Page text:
Bob Dylan performs in Los Angeles in 2012. (Chris Pizzello/Associated Press)

Bob Dylan has barred the door. This year’s winner of the Nobel Prize in, of all things, literature will not acknowledge the honor. It has been almost two weeks, and he still will not even answer the phone, possibly a collect call from Stockholm. Initially, he or someone else posted news of the award on his Web page, but shortly afterward, even that was taken down and Dylan — sometimes accessible, usually not — has now earned the scorn of the very collection of Swedes who chose him for the honor. “One can say that it is impolite and arrogant,” said Per Wastberg, a member of the Swedish Academy. One could say that, of course, but one could be wrong.

I am as entitled to interpret Dylan as almost anyone else. He has always been the sum of his contradictions. Born Robert Zimmerman in Duluth, Minn., and raised mostly in Hibbing on the Iron Range, he slipped into the persona of the quintessential Greenwich Village troubadour before moving upstate to Woodstock and from there to almost anywhere in the world — mostly airplanes and hotel rooms. He now lives in Malibu, not too far from Barbra Streisand, which like everything else about Dylan may or may not tell you something.

When the award was announced, some people shouted with glee. It was innovative and exciting, and not another accolade for someone you never heard of, writing in a lost language and having no hope of a movie sale. Still, that is one of the Nobel’s admirable features. It identifies the worthy but unknown. This is in contrast to the ridiculously fashionable MacArthur “genius grants,” one of which was given to Lin-Manuel Miranda, years after he had become both rich and famous from “Hamilton” as well as “In the Heights.” To recognize the famous and reward the rich is just plain offensive.

Dylan’s Nobel produced a different order of controversy. The question was whether what he did was “literature” since to award a songwriter is to deny a writer-writer. My nominee would have been Philip Roth, a dazzling novelist, who is now retired and, I imagine, sitting at home dying to throw open the door that Dylan has barred shut. Or, if the Nobel Committee wanted to stray from literature qua literature, I would recommend Stephen Sondheim, something of a genius with a lyric. Or have you never listened to “The Ladies Who Lunch,” “Send in the Clowns” or, somewhat different, “Gee, Officer Krupke”?

In an era when we are repeatedly told that the establishment or gatekeepers are both repudiated and irrelevant, the awarding of a prize still commands attention. In this case, 18 Swedes of black-hole obscurity proclaim the genius of Dylan and the announcement not only makes the front page of the newspapers but also makes academic worthies fall all over one another arguing the merits of the selection. But the Nobel is just the most august of those ubiquitous “10 most” lists that sit at the bottom of my computer screen, tempting me from the work at hand. Someone has anointed someone. We are piqued. We look. Why? I would get a Pulitzer for knowing.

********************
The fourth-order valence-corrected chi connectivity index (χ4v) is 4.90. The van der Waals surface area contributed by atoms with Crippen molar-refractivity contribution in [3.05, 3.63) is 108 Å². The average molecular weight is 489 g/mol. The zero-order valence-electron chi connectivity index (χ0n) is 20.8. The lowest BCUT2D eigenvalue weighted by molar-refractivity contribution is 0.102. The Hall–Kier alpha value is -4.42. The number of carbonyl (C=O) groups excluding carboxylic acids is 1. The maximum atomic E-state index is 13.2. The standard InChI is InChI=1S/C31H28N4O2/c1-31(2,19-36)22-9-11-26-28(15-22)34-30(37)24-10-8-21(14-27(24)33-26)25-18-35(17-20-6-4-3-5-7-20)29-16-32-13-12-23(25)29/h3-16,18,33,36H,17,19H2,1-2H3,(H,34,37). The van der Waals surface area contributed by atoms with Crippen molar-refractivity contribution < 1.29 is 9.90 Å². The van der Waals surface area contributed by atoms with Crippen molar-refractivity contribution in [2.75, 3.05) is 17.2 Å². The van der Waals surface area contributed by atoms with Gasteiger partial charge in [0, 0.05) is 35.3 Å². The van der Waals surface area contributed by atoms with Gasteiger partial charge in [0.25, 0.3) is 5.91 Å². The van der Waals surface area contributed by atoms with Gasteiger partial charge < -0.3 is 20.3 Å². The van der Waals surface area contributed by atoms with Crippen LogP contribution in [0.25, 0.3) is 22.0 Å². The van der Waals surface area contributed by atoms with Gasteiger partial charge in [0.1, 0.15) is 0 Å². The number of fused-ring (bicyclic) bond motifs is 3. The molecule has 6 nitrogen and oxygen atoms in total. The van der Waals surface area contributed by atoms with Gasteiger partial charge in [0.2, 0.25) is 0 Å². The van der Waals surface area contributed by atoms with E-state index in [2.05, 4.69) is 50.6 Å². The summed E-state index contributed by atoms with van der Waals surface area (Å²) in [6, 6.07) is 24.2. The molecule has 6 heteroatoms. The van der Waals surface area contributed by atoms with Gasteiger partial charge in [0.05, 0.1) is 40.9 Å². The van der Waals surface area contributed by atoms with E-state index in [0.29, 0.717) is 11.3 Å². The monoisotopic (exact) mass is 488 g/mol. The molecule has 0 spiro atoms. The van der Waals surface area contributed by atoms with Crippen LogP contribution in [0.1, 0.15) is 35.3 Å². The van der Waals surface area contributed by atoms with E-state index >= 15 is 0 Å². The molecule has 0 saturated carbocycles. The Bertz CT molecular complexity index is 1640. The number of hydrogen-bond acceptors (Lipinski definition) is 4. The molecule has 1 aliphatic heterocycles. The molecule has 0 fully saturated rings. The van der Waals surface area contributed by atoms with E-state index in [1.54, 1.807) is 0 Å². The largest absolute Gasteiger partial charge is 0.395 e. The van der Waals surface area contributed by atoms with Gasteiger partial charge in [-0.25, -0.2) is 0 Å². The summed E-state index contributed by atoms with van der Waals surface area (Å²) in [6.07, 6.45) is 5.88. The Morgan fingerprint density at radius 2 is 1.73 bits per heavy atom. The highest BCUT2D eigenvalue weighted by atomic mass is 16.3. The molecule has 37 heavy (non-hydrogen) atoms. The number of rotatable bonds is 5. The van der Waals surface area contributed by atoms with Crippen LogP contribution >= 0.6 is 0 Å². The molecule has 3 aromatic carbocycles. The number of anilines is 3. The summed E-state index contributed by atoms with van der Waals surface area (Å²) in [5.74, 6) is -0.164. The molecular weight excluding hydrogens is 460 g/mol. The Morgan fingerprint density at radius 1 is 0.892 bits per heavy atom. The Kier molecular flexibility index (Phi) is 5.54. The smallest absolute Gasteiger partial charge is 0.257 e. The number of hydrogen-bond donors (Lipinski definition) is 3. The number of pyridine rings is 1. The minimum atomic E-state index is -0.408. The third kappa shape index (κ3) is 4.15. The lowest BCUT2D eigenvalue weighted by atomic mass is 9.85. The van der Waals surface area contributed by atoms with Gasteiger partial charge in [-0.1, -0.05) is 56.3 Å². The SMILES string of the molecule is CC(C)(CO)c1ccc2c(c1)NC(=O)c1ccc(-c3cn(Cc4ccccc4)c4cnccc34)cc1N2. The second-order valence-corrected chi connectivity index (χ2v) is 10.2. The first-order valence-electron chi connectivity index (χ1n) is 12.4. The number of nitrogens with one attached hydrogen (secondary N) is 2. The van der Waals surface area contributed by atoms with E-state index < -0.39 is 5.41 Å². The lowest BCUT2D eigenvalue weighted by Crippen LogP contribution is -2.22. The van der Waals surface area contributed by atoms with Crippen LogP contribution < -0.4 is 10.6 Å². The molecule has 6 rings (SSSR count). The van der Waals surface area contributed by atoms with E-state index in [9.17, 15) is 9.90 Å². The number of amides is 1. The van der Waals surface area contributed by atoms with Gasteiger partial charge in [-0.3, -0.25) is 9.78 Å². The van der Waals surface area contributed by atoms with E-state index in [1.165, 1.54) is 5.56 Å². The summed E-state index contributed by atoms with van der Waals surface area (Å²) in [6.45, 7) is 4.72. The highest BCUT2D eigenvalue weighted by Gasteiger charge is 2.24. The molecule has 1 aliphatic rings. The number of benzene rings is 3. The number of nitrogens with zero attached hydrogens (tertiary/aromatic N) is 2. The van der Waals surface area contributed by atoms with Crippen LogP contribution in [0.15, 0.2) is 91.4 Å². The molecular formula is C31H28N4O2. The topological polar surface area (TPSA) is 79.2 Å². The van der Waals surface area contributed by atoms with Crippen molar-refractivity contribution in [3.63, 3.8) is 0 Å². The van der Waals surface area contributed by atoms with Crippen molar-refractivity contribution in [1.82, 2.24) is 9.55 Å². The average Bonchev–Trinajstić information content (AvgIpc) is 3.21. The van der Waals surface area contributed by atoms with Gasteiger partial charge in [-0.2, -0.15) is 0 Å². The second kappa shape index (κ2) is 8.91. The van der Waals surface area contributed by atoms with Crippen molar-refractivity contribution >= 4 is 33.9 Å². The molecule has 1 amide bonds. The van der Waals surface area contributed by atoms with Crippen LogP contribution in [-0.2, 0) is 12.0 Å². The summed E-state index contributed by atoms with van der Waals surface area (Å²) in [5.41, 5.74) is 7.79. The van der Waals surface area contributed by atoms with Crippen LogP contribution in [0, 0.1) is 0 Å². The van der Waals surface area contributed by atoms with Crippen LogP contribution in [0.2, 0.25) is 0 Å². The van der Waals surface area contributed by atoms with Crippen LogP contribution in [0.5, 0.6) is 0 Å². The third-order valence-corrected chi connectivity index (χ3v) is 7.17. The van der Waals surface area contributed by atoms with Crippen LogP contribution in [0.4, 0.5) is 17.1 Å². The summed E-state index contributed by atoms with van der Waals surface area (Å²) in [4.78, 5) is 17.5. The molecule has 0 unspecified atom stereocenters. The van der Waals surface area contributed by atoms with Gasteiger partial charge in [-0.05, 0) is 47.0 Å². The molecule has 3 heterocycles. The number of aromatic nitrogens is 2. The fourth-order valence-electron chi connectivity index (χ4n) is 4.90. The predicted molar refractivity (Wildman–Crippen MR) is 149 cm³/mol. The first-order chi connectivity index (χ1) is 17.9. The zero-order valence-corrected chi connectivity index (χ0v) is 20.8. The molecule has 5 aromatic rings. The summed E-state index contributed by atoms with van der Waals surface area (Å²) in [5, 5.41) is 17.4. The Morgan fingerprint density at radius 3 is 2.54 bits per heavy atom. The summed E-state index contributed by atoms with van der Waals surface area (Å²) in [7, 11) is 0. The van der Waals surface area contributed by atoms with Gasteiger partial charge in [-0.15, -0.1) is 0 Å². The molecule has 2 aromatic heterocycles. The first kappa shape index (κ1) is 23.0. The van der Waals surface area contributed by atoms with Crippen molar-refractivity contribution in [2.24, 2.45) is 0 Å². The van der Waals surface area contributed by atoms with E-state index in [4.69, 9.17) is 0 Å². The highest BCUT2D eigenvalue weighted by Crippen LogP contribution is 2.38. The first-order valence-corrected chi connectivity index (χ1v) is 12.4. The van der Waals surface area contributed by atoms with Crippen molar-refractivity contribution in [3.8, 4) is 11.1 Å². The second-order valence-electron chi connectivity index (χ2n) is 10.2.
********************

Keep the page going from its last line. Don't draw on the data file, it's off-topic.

I think Dylan’s award is innovative, but I cannot judge its relative worth. Is he better than Roth, worse than Sondheim? Is he in the same league with previous laureates — Ernest Hemingway, John Steinbeck, Saul Bellow or Gabriel García Márquez, to pick four almost at random? Does it matter that I can recall a lyric and even where I was when I first heard it, while I cannot do the same for Steinbeck? Does it matter further that the lyric has an accomplice in the music and pure literature does not?

These are questions worth pondering. But what interests me more is Dylan’s reaction to the award. Could it be that he does not feel himself worthy — not just in comparison with previous winners, but particularly those who in their own time were never considered? Possibly. I am thinking now of Ira Gershwin, Cole Porter, Lorenz Hart, Oscar Hammerstein or Maxwell Anderson (just for “September Song”).

More likely, as Adam Kirsch argued in the New York Times, Dylan is looking to remain what he is and what he has been — a songwriter and an entertainer — and not some lofty statue of a person. It’s anyone guess, but mine has to do with age. Dylan is a creaky 75, an age of perverse puberty where, as in the dim past, so much can change on a daily basis. To Dylan, the Nobel may seem like a tombstone. It beckons him to join the others, most of them dead, and those sun-deprived Swedes must seem like multiple Grim Reapers.

They knock. Nothing. They knock again. Still nothing. They are perplexed. Read the song lyrics. Kirsch cited “It Ain’t Me Babe.” I’d choose another: “Forever Young.”